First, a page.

May 2015

Fri May 01, 2015 - National Edition
Craig Mongeau


Recently, we had a conversation in our editorial department about what each of us thought has been the most important technological invention in our lifetimes (our ages span 24 years to 50 years old.)

One said cell phones; one said the Internet; another said caller ID; and I said widespread ATM availability. There are lots of answers, of course. The home computer (and workplace computers), GPS, hybrid technology, and even the 500 or so cable channels we can get now are among a slew of them.

I remember when many of these technologies were emerging and people were saying how they’d make our lives easier. Alternatively, people also were saying how we’d lose jobs because of automation in manufacturing. The latter, for the most part, came true; we lost production line jobs. The former is less clear cut. Sure, the Internet has saved us time by not having to go to the library and dealing with the Dewey Decimal System. Not having to wait in a long bank line on Friday afternoon or early Saturday morning to get enough money out to last through Sunday is nice. And knowing if you want to pick up the phone has saved us having to make up excuses to get off of it when we answer it. But when it comes to the workplace, whether or not technology has made our lives easier really depends on whether or not you love what you do.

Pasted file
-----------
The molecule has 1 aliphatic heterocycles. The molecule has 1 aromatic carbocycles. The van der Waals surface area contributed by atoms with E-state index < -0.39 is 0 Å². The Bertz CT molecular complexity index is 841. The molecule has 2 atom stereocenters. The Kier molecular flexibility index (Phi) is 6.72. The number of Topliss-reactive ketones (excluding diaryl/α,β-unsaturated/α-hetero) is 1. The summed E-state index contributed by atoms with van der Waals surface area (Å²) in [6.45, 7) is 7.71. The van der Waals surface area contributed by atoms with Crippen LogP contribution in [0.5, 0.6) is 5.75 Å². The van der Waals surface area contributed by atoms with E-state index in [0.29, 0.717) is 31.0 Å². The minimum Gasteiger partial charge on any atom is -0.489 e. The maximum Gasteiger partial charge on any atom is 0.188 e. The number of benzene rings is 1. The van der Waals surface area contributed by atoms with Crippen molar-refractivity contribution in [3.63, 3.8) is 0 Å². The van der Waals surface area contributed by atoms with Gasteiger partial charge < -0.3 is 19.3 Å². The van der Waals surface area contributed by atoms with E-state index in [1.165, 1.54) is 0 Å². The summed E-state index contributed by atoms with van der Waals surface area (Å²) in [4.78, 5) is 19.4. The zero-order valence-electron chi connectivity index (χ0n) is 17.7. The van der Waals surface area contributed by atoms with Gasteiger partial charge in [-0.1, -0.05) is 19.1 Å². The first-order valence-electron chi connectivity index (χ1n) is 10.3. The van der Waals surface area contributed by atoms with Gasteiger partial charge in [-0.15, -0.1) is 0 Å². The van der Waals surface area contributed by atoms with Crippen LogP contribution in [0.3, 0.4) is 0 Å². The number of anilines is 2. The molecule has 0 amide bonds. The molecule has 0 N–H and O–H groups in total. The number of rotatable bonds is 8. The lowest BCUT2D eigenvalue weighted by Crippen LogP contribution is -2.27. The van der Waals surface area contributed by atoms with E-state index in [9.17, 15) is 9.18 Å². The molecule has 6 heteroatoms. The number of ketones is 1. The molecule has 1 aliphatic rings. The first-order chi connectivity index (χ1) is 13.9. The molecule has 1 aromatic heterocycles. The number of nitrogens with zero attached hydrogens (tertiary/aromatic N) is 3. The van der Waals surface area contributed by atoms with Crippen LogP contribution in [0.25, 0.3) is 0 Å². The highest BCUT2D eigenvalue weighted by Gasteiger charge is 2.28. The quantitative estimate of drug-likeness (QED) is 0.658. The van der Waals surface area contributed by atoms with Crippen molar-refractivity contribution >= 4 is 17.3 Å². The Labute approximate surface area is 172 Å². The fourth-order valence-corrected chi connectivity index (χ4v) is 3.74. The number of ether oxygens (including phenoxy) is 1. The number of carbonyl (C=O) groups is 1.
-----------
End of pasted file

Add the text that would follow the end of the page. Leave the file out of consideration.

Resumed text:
If you do, then the incessant connectivity to the workplace is a godsend. After all, if it’s a passion, then you can’t get enough of it. Conversely, all those digital ties to the workplace, with e-mails, cell phones, logging onto the server remotely and so on, can burn you out in a hurry, if you don’t love what you do. It’s this last part that I don’t remember hearing anything about back when people were saying that all of this was going to be great for us. Today, because of this, kids (and adults, too), more than ever before, really need to find what it is they’re good at doing and what doesn’t feel like work when they do it. It’s not easy to find this and make it work, but work and technology will continue to evolve and what seems certain is that both are inching closer to a 24/7 lifestyle.

This story also appears on Superintendent's Profile.




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